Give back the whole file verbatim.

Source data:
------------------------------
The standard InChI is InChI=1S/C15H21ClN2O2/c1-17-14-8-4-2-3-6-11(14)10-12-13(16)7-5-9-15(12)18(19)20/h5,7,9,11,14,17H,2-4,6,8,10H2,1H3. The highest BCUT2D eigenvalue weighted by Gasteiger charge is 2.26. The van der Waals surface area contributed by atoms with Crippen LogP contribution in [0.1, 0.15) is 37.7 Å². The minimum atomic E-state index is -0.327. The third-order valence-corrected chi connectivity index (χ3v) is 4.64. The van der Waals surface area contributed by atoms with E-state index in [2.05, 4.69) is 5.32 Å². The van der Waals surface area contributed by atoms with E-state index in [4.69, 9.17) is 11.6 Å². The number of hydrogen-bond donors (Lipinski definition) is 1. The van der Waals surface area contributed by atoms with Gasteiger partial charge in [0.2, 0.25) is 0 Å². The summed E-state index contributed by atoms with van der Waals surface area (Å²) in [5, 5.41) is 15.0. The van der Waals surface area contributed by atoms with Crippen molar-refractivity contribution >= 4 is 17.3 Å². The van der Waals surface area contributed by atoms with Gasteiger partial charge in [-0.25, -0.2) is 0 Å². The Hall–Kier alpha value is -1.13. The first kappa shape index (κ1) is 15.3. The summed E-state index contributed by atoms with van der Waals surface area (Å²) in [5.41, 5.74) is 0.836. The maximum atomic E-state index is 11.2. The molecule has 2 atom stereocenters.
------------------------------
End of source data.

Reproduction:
The standard InChI is InChI=1S/C15H21ClN2O2/c1-17-14-8-4-2-3-6-11(14)10-12-13(16)7-5-9-15(12)18(19)20/h5,7,9,11,14,17H,2-4,6,8,10H2,1H3. The highest BCUT2D eigenvalue weighted by Gasteiger charge is 2.26. The van der Waals surface area contributed by atoms with Crippen LogP contribution in [0.1, 0.15) is 37.7 Å². The minimum atomic E-state index is -0.327. The third-order valence-corrected chi connectivity index (χ3v) is 4.64. The van der Waals surface area contributed by atoms with E-state index in [2.05, 4.69) is 5.32 Å². The van der Waals surface area contributed by atoms with E-state index in [4.69, 9.17) is 11.6 Å². The number of hydrogen-bond donors (Lipinski definition) is 1. The van der Waals surface area contributed by atoms with Gasteiger partial charge in [0.2, 0.25) is 0 Å². The summed E-state index contributed by atoms with van der Waals surface area (Å²) in [5, 5.41) is 15.0. The van der Waals surface area contributed by atoms with Crippen molar-refractivity contribution >= 4 is 17.3 Å². The van der Waals surface area contributed by atoms with Gasteiger partial charge in [-0.25, -0.2) is 0 Å². The Hall–Kier alpha value is -1.13. The first kappa shape index (κ1) is 15.3. The summed E-state index contributed by atoms with van der Waals surface area (Å²) in [5.41, 5.74) is 0.836. The maximum atomic E-state index is 11.2. The molecule has 2 atom stereocenters.